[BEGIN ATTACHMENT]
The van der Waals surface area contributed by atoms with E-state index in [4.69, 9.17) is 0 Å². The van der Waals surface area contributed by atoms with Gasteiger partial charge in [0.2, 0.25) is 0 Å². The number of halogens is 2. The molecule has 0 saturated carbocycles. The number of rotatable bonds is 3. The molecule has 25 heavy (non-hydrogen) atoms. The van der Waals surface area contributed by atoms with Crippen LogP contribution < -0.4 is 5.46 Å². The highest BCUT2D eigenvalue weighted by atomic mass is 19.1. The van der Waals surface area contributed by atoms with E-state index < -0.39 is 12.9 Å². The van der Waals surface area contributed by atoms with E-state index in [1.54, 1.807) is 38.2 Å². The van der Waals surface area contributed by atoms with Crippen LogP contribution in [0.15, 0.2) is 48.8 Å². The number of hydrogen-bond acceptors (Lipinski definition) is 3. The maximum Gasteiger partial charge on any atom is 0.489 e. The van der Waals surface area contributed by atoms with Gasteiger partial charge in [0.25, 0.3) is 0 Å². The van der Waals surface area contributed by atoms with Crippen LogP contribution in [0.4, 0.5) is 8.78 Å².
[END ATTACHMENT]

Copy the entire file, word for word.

The van der Waals surface area contributed by atoms with E-state index in [4.69, 9.17) is 0 Å². The van der Waals surface area contributed by atoms with Gasteiger partial charge in [0.2, 0.25) is 0 Å². The number of halogens is 2. The molecule has 0 saturated carbocycles. The number of rotatable bonds is 3. The molecule has 25 heavy (non-hydrogen) atoms. The van der Waals surface area contributed by atoms with Crippen LogP contribution < -0.4 is 5.46 Å². The highest BCUT2D eigenvalue weighted by atomic mass is 19.1. The van der Waals surface area contributed by atoms with E-state index < -0.39 is 12.9 Å². The van der Waals surface area contributed by atoms with E-state index in [1.54, 1.807) is 38.2 Å². The van der Waals surface area contributed by atoms with Crippen LogP contribution in [0.15, 0.2) is 48.8 Å². The number of hydrogen-bond acceptors (Lipinski definition) is 3. The maximum Gasteiger partial charge on any atom is 0.489 e. The van der Waals surface area contributed by atoms with Gasteiger partial charge in [0.25, 0.3) is 0 Å². The van der Waals surface area contributed by atoms with Crippen LogP contribution in [0.4, 0.5) is 8.78 Å².